Trinseo (Styron) Drops Its IPO
Jul08

Trinseo (Styron) Drops Its IPO

Trinseo has withdrawn its prospectus for a $400 million initial public offering of stock. Trinseo is the rarely used name for Styron, the former Dow styrenic polymer and polycarbonate unit. Dow sold the unit to the private equity firm Bain Capital for $1.6 billion in 2010. Bain changed the name to Trinseo for some reason and filed for an IPO two years ago. In its letter to the Securities and Exchange Commission, dated June 15 pulling the registration statement, the company would only say that the withdrawal “would be consistent with the public interest and the protection of investors.” I think that just means that no one gets...

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Styron Becoming Trinseo
Apr18

Styron Becoming Trinseo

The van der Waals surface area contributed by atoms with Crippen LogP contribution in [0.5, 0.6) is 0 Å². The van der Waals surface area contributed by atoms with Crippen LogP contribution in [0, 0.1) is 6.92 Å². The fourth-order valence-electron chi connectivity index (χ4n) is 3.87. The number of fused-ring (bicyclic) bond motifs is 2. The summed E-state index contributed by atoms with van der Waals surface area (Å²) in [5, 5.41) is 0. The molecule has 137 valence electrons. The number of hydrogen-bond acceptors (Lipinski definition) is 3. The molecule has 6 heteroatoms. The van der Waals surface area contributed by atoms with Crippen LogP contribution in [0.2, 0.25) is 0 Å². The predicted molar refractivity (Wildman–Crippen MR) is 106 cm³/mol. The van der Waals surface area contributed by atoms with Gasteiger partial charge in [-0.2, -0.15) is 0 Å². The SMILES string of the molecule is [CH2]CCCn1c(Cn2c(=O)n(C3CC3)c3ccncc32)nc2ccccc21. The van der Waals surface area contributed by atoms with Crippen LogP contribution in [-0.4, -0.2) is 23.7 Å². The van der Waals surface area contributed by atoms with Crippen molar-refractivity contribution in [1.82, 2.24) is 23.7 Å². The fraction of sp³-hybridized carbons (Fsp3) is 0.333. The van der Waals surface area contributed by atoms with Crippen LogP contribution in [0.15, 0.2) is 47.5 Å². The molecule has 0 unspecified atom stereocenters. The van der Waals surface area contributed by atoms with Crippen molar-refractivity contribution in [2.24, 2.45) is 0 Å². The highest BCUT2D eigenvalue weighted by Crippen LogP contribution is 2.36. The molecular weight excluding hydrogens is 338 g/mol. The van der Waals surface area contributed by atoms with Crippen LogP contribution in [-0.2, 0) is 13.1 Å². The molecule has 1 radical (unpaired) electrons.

A few months ago I posted the following about a conversation I had with Styron CEO Chris Pappas at the K Show: “At the same time, he seemed miffed when I asked him at K about the styrene business cycle. He doesn’t want his company pigeonholed as a styrenics company. (I don’t know how I got that impression, considering that the company, along with ChevronPhillips, owns Americas Styrenics, one of the largest polystyrene makers in the world. Oh, and the name of the company is STYRon).” In a move that either shows either my growing influence as a chemical industry thought leader, or that the styrene tag was getting on his nerves (I suspect it is the latter), Styron has changed its name to Trinseo. “The name Styron is strongly tied to the styrenics chain – particularly polystyrene and styrene monomer, which are an important part of our company – but we are much more than that,” Pappas said in the press release. Translation: “The Styron name REALLY got under my skin.” Like most names that seem to have been read from the punch card outputs of random digit generators, we are assured that the name has a very deep and meaningful connection to the company. “Trin” comes from “intrinsic”; “eo” comes from the root of the Latin verb “to go”. We also hear from the consultancy, Landor Associates, which made sure the new name didn’t mean something like “defiling your ancestors” in Cantonese. “We chose Trinseo because it has the word ‘intrinsic’ at its root. For a company that creates materials used inside customer products, it’s absolutely relevant,” said Ken Runkel, executive director in Landor’s New York office. I suppose it would probably be a great name for ALCOA and Weyerhaeuser, too. I really don’t want to make fun. This isn’t a bad name. And even a bad name would be better than Styron. Let’s face it, the name Styron was given to it by Dow, the company that sold the business. It probably wanted nothing more than to amplify to investors the point that it was selling off its old and clunky styrenics...